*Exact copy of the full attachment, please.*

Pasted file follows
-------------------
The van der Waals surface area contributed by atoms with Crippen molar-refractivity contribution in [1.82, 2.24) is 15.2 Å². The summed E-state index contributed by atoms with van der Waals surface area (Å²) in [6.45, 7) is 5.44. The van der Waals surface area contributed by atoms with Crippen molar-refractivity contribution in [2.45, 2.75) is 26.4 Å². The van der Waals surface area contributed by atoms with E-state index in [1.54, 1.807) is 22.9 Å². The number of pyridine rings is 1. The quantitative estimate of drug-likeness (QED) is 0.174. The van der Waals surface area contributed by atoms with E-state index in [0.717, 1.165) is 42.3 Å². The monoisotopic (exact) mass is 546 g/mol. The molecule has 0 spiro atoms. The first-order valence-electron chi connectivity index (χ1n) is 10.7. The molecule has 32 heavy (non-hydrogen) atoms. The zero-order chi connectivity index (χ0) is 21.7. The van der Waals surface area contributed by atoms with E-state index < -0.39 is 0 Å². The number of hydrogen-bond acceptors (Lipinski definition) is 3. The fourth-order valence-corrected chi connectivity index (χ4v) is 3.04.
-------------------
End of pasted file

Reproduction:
The van der Waals surface area contributed by atoms with Crippen molar-refractivity contribution in [1.82, 2.24) is 15.2 Å². The summed E-state index contributed by atoms with van der Waals surface area (Å²) in [6.45, 7) is 5.44. The van der Waals surface area contributed by atoms with Crippen molar-refractivity contribution in [2.45, 2.75) is 26.4 Å². The van der Waals surface area contributed by atoms with E-state index in [1.54, 1.807) is 22.9 Å². The number of pyridine rings is 1. The quantitative estimate of drug-likeness (QED) is 0.174. The van der Waals surface area contributed by atoms with E-state index in [0.717, 1.165) is 42.3 Å². The monoisotopic (exact) mass is 546 g/mol. The molecule has 0 spiro atoms. The first-order valence-electron chi connectivity index (χ1n) is 10.7. The molecule has 32 heavy (non-hydrogen) atoms. The zero-order chi connectivity index (χ0) is 21.7. The van der Waals surface area contributed by atoms with E-state index < -0.39 is 0 Å². The number of hydrogen-bond acceptors (Lipinski definition) is 3. The fourth-order valence-corrected chi connectivity index (χ4v) is 3.04.